Then Jacob awoke from his sleep and said, “Surely the Lord is in this place, and I did not know it.” He was afraid and said, “How awesome is this place! This is none other than the house of God, and this is the gate of heaven.” So Jacob rose early in the morning, and took the stone that he had put under his head and set it up as a pillar and poured oil on its top. He called the name of that place Bethel; however, previously the name of the city had been Luz. Then Jacob made a vow, saying, “If God will be with me and will keep me on this journey that I take, and will give me food to eat and garments to wear, and I return to my father’s house in safety, then the Lord will be my God. This stone, which I have set up as a pillar, will be God’s house, and of all that You give me I will surely give a tenth to you.”

Again, we have points that must not go unnoticed in this passage.

  • The giving of the ten percent was not commanded of Jacob by God at any point. This was something done voluntarily, a token of thankfulness for God’s provision and protection as Jacob traveled.
  • This promise was given prior to the laying down of the Mosaic law, in which God does specifically command tithing. But as we will notice, since there was no Levitical priesthood in Jacob’s day, Jacob could not tithe in the manner described by God to Moses.
  • Again, if we are to hold up Jacob’s tithing as an example of what a godly person does, then should we not also build altars as God commanded him to do later at Bethel in Genesis 35? Why is tithing applicable to the Christian life, and not altars and burnt sacrifices?

“But,” some argue, “the fact remains that giving to God was something done by righteous men throughout Biblical history. Nothing says we are exempt.” True. I do not deny this. However, our concept of tithing has become skewed, as we shall see as we continue through this study. Shall we give our way, or God’s way? Which do you think God would prefer?

GOD COMMANDS ISRAEL TO TITHE

Finally we come to God’s commandments to Israel concerning tithing. The first time in Scripture that God commands tithing is in Leviticus 27:30-34.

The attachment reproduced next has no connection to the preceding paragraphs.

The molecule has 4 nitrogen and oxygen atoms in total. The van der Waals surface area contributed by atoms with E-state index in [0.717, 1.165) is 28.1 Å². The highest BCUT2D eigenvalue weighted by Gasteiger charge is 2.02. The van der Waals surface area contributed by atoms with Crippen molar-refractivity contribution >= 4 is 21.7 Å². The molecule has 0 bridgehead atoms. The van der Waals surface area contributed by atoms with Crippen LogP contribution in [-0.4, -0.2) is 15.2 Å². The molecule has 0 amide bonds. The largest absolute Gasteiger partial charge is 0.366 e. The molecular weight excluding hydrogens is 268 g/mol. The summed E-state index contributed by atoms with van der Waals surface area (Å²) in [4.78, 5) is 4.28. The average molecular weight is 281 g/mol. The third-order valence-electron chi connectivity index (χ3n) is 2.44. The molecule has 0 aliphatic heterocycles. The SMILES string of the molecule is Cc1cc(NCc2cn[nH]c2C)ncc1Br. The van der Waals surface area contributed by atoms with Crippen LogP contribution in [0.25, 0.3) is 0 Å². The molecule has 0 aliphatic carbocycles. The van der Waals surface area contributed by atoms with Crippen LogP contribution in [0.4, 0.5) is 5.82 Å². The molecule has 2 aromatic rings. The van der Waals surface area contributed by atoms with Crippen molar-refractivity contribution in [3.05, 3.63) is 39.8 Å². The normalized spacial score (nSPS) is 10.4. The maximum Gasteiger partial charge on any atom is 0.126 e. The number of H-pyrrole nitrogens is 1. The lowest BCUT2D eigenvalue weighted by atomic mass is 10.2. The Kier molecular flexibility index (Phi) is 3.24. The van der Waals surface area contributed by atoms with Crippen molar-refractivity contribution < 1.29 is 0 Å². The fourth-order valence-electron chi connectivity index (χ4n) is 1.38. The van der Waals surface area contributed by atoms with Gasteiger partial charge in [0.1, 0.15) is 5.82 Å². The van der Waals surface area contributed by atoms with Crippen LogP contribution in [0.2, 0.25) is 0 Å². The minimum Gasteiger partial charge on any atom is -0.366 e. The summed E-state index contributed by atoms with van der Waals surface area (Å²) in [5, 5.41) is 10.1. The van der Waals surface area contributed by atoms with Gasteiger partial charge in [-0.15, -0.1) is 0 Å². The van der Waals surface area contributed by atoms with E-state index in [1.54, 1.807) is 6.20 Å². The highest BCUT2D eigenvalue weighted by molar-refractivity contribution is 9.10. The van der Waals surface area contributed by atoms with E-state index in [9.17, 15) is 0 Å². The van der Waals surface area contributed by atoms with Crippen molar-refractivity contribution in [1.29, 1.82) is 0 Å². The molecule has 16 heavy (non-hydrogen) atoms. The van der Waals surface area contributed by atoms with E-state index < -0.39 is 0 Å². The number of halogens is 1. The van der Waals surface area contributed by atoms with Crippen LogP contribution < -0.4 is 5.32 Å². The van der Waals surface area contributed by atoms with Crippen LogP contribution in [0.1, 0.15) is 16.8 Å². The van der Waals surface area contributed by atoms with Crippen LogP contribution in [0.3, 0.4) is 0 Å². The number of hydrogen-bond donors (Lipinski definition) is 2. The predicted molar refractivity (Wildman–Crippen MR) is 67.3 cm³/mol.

Thus all the tithe of the land, of the seed of the land or of the fruit of the tree, is the Lord’s; it is holy to the Lord. If, therefore, a man wishes to redeem part of his tithe, he shall add to it one fifth of it. For every tenth part of herd or flock, whatever passes under the rod, the tenth one shall be holy to the Lord. He is not to be concerned whether it is good or bad, nor shall he exchange it; or if he does exchange it, then both it and its substitute shall become holy. It shall not be redeemed.

Let’s continue this system of taking these passages point by point.

  • Nothing in this commandment says anything about tithing money. Tithing, as far as we have read, has concerned “seed of the land”, “fruit of the tree”, and “every tenth part of herd or flock”. Tithing in this passage is strictly in reference to produce and meat.
  • A tithe could be redeemed (bought back) for the worth of the items tithed plus a fifth of its worth. If tithing involved money, how could a person buy back their tithe in this fashion?
  • Tithes were a tenth of everything produced, whether good or bad, regardless of its condition.

God goes into more detail about tithing in succeeding passages. Let’s read Numbers 18:21-32.

“To the sons of Levi, behold, I have given all the tithe in Israel for an inheritance, in return for their service which they perform, the service of the tent of meeting. The sons of Israel shall not come near the tent of meeting again, or they will bear sin and die. Only the Levites shall perform the service of the tent of meeting, and they shall bear their iniquity; it shall be a perpetual statute throughout your generations, and among the sons of Israel they shall have no inheritance. For the tithe of the sons of Israel, which they offer as an offering to the Lord, I have given to the Levites for an inheritance; therefore I have said concerning them, ‘They shall have no inheritance among the sons of Israel.’ ” Then the Lord spoke to Moses, saying, “Moreover, you shall speak to the Levites and say to them, ‘When you take from the sons of Israel the tithe which I have given you from them for your inheritance, then you shall present an offering from it to the Lord, a tithe of the tithe. Your offering shall be reckoned to you as the grain from the threshing floor of the full produce from the wine vat. So you shall also present an offering to the Lord from your tithes, which you receive from the sons of Israel; and from it you shall give the Lord’s offering to Aaron the priest. Out of all your gifts you shall present every offering due to the Lord, from all the best of them, the sacred part from them.’ You shall say to them, ‘When you have offered from it the best of it, then the rest shall be reckoned to the Levites as the product of the threshing floor, and as the product of the wine vat. You may eat it anywhere, you and your households, for it is your compensation in return for your service in the tent of meeting. You will bear no sin by reason of it when you have offered the best of it. But you shall not profane the sacred gifts of the sons of Israel, or you will die.’ ”